Thank you very much, Mr. Chair, and good afternoon, committee members. It's a pleasure to be here with you once again.
You will hear very little from me, because it's obviously most important that you hear from our two guests, who have come from afar. I'll just say a few words of introduction, and at the end I'll sum up with just a handful of key recommendations.
I want to introduce our two guests by sharing with you briefly a powerful personal moment I had during a human rights mission to Mexico last September. As part of Amnesty's ongoing Stop Torture campaign, I was there with a delegation that was doing some prison visits. I found myself in a maximum security prison in the state of Nayarit. I was there to visit not a kingpin in a Mexican drug cartel but a prisoner of conscience and a survivor of torture, Ángel Colón. At that time he had been imprisoned for nearly six years, unjustly. He had been severely tortured. He had experienced massive racism and discrimination.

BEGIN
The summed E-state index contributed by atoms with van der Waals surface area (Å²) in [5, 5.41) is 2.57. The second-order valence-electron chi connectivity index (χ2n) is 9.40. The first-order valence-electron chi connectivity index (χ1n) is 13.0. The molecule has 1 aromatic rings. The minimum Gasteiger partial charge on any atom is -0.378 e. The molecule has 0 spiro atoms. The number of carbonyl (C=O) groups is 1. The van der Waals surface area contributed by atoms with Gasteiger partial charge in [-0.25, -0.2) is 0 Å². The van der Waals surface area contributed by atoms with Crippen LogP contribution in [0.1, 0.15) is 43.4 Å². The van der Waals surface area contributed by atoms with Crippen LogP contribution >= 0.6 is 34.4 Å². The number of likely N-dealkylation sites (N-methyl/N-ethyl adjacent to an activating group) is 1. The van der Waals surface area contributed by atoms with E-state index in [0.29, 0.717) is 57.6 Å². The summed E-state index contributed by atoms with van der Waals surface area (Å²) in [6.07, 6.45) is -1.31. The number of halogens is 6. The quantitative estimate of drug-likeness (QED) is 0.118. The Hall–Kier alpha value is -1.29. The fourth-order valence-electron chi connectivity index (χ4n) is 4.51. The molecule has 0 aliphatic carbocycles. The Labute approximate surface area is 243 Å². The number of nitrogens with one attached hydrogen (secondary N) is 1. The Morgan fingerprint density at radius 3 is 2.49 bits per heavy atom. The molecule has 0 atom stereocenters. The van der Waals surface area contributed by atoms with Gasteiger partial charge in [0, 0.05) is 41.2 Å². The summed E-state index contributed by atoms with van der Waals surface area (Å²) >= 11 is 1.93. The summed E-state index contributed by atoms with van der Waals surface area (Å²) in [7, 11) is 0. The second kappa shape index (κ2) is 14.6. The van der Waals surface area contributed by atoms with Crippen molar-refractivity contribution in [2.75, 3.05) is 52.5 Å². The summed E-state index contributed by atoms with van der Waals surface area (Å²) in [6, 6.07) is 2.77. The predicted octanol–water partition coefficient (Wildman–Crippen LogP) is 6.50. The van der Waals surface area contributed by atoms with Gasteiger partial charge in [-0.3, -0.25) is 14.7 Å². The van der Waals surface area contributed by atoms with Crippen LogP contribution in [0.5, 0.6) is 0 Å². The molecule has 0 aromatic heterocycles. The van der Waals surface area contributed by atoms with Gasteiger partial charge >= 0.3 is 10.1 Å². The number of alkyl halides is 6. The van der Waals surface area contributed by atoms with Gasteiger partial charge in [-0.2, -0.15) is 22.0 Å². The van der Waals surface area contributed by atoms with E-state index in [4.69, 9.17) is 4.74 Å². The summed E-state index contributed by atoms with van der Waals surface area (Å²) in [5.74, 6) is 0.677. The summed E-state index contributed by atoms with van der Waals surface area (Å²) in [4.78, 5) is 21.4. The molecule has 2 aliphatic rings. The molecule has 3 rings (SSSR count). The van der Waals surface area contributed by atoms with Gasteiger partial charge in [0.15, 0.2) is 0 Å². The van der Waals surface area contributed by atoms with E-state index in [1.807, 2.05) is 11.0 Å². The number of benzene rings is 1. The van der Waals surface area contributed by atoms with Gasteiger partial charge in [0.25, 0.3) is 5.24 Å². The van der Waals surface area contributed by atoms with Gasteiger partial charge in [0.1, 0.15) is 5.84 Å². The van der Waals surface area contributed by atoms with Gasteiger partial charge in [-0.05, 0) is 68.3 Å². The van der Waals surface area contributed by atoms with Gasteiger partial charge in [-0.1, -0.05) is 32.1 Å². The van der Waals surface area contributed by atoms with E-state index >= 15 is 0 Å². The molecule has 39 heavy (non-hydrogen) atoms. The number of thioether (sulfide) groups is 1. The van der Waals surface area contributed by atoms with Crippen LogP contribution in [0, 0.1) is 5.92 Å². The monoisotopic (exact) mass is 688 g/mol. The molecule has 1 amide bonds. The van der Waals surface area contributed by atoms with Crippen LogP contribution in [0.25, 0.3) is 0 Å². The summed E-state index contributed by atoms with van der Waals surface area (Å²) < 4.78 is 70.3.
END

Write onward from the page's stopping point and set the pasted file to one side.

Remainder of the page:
Yet even with all of that, during that prison visit he touched me deeply with his sense of grace and his abiding confidence that justice would prevail. I was thrilled when five weeks later we received the news of his freedom. I couldn't be more thrilled that we now have an opportunity to have him with us here in Canada. He has been speaking to audiences in Toronto and Halifax, where we had our annual general meeting this year. It's so wonderful that he has now an opportunity to be here with you.